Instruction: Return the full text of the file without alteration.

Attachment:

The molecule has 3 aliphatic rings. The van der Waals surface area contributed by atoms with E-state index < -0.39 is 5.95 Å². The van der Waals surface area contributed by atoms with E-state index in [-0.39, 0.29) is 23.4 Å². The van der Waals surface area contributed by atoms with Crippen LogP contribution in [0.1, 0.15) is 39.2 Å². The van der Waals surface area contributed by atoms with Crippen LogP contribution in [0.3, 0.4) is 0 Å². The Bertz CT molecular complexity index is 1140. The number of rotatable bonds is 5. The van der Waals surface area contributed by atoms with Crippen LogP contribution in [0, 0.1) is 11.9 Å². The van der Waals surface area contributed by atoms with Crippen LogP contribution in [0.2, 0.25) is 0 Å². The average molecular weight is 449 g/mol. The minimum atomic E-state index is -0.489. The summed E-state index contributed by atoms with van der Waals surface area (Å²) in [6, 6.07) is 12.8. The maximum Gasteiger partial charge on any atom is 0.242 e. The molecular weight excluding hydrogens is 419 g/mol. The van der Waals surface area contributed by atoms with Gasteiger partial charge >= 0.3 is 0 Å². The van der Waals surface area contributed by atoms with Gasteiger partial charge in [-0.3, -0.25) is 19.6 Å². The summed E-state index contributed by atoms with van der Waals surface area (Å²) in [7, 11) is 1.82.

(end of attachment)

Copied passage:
The molecule has 3 aliphatic rings. The van der Waals surface area contributed by atoms with E-state index < -0.39 is 5.95 Å². The van der Waals surface area contributed by atoms with E-state index in [-0.39, 0.29) is 23.4 Å². The van der Waals surface area contributed by atoms with Crippen LogP contribution in [0.1, 0.15) is 39.2 Å². The van der Waals surface area contributed by atoms with Crippen LogP contribution in [0.3, 0.4) is 0 Å². The Bertz CT molecular complexity index is 1140. The number of rotatable bonds is 5. The van der Waals surface area contributed by atoms with Crippen LogP contribution in [0, 0.1) is 11.9 Å². The van der Waals surface area contributed by atoms with Crippen LogP contribution in [0.2, 0.25) is 0 Å². The average molecular weight is 449 g/mol. The minimum atomic E-state index is -0.489. The summed E-state index contributed by atoms with van der Waals surface area (Å²) in [6, 6.07) is 12.8. The maximum Gasteiger partial charge on any atom is 0.242 e. The molecular weight excluding hydrogens is 419 g/mol. The van der Waals surface area contributed by atoms with Gasteiger partial charge >= 0.3 is 0 Å². The van der Waals surface area contributed by atoms with Gasteiger partial charge in [-0.3, -0.25) is 19.6 Å². The summed E-state index contributed by atoms with van der Waals surface area (Å²) in [7, 11) is 1.82.